Thanks to Newt Gingrich, it appears that a refresher course in Saul Alinsky and his teachings are in order, because clearly Bill O'Reilly and his sidekick Monica Crowley have no clue, even with Alan Colmes there to try and set the record straight.
Let's start with the end of this clip, where Colmes correctly asserts that the group most effectively employing Alinsky's tactics is the tea party. It's true. Tea party organizing has been exactly what Alinsky advised young radicals to do.
Via The Guardian:
It hurt me to see the American army with bayonets advancing on American boys and girls. But the answer I gave to the young radicals seemed to me the only realistic one: "Do one of three things. One, go and find a wailing wall and feel sorry for yourselves. Two, go psycho and start bombing – but this will only swing people to the right. Three, learn a lesson. Go home, organise, build power and at the next convention, you be the delegates.
The tea party did this quite well, and the Occupy movement has taken some steps in that direction as well. Alinsky's message is clear: Don't simply protest. Act.
There's nothing radical about that at all, but to hear O'Reilly go on about it, it's just socialism, writ large. It's not socialism; it's democracy. Here was Alinsky's stated purpose, as laid out in "Rules for Radicals":
“What follows is for those who want to change the world from what it is to what they believe it should be. ‘The Prince’ was written by Machiavelli for the Haves on how to hold power. ‘Rules for Radicals’ is written for the Have-Nots on how to take it away.”
In a democracy, the power can only be with the people when the people stand up and speak for themselves, and then act on the collective message by inserting themselves into the political process. Tea partiers did this by protesting, and then running for school boards, state assemblies, state senates, and the United States Congress. It's classic Alinsky, which absolutely horrified Billo when Alan Colmes calmly pointed it out.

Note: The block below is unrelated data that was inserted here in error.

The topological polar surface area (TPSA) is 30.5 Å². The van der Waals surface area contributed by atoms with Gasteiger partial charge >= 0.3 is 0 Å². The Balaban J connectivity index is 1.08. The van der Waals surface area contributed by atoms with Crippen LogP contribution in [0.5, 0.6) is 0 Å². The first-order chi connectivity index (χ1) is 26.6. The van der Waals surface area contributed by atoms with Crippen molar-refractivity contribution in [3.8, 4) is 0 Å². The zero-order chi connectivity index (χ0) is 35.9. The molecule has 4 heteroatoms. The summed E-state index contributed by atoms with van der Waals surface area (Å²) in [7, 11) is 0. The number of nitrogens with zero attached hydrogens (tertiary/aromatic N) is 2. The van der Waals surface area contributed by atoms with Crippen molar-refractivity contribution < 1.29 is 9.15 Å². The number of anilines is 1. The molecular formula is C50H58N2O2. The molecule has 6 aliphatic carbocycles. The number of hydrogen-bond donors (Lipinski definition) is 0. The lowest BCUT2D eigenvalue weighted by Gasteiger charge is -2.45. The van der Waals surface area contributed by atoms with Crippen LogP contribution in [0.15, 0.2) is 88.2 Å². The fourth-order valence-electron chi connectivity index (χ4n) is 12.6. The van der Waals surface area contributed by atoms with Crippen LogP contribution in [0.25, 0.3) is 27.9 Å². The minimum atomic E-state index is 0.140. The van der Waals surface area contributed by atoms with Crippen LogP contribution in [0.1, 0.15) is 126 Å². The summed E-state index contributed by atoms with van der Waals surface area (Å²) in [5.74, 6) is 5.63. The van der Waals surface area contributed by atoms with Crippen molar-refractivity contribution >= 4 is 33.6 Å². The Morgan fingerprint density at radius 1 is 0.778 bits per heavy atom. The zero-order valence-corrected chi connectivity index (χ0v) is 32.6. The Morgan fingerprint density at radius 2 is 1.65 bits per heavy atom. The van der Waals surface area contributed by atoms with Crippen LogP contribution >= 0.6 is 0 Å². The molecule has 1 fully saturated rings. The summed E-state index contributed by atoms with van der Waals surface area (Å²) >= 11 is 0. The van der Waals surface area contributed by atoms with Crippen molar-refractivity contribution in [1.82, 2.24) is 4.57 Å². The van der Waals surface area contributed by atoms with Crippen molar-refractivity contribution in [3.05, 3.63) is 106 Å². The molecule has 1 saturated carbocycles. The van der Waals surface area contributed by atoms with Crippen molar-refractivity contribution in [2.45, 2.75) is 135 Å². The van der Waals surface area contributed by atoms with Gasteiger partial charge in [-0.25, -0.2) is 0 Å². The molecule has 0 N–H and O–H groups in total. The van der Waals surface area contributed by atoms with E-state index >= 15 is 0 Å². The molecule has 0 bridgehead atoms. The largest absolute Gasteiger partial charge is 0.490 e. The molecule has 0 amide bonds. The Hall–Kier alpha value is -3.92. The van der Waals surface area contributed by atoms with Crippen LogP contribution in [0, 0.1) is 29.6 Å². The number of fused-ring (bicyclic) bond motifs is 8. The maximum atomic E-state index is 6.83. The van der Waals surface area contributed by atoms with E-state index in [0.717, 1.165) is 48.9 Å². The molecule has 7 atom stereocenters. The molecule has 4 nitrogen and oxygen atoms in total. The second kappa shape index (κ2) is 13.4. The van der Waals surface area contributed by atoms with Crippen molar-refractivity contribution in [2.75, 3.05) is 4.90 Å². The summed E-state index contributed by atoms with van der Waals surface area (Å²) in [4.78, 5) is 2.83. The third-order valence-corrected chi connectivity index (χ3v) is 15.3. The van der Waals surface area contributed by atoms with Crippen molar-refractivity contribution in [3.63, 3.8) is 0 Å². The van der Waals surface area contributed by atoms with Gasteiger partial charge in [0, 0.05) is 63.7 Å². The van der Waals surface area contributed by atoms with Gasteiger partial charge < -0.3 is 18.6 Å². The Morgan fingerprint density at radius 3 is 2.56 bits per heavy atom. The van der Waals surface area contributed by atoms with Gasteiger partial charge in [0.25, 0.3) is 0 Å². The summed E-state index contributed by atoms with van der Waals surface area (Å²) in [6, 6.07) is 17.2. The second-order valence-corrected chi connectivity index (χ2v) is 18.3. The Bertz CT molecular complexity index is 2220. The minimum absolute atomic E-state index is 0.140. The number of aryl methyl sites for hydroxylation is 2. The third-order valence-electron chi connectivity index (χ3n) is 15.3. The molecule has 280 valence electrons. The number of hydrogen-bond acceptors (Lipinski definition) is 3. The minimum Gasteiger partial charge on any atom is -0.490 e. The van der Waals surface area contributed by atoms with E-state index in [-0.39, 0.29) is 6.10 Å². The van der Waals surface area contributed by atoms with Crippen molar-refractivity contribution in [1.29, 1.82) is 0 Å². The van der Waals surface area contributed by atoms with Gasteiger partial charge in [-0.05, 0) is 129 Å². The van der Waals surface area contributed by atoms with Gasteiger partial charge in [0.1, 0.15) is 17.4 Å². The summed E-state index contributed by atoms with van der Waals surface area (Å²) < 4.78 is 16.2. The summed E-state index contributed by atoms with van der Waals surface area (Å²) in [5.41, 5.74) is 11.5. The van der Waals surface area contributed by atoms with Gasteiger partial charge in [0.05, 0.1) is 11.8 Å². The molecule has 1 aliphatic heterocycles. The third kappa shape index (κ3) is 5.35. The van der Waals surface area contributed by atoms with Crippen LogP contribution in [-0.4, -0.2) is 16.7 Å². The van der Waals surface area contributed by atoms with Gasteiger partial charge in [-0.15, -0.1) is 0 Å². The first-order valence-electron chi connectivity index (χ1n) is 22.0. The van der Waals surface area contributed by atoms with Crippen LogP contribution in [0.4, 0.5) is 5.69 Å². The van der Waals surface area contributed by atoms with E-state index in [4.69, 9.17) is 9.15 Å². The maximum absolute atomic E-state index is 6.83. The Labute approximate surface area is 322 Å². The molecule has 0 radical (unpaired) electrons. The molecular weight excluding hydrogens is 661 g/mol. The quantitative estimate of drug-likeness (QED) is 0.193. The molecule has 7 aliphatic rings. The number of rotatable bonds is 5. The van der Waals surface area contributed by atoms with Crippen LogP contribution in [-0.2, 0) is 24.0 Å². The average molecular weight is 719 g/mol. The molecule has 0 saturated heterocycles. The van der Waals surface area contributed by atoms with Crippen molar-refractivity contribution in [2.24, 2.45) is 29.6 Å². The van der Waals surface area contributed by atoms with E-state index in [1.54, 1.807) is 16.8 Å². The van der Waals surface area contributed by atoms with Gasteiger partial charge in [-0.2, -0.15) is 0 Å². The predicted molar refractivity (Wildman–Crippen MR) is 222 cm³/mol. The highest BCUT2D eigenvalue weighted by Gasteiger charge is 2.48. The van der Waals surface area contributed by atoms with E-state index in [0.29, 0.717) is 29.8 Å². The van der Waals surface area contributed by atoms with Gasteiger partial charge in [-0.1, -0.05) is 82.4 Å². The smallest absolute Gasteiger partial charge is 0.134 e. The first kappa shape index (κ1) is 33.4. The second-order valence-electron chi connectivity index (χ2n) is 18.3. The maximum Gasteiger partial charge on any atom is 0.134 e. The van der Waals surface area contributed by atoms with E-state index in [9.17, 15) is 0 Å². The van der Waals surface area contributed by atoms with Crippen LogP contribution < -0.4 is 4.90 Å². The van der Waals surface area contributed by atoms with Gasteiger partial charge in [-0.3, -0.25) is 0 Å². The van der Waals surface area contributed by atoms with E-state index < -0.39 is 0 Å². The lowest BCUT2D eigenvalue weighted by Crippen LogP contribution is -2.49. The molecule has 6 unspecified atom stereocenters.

Bill O'Reilly isn't a fool. He knows this. But as long as he can keep the audience terrified of the name Alinsky without actually pointing out that the man was not some kind of radical socialist but one who believed in the power of communities and the disempowered to self-empower, he keeps the lie alive.
I took a moment to review Alinsky's Rules for Radicals. The actual text. I was mostly curious about where Monica Crowley got this idea:
CROWLEY: First of all, let's keep in mind who Saul Alinsky was and how he directly influenced Barack Obama. Saul Alinsky wrote Rules for Radicals in '71 and dedicated it to Lucifer. He was the godfather of the leftist --
O'REILLY: The devil.
CROWLEY: Yes! I'm not making it up.
Actually, Monica, you are making it up. Alinsky does mention Lucifer, but not as a dedication. The book is dedicated "To Irene." After the dedication there are three quotes. One from Rabbi Hillel, one from Thomas Paine, and one from Saul Alinsky, who is quoted as saying this:
Lest we forget at least an over-theshoulder acknowledgement to the very first radical: from all our legends, mythology, and history (and who is to know where mythology leaves off and history begins -- or which is which), the first radical known to man who rebelled against the establishment and did it so effectively that he at least won his own kingdom -- Lucifer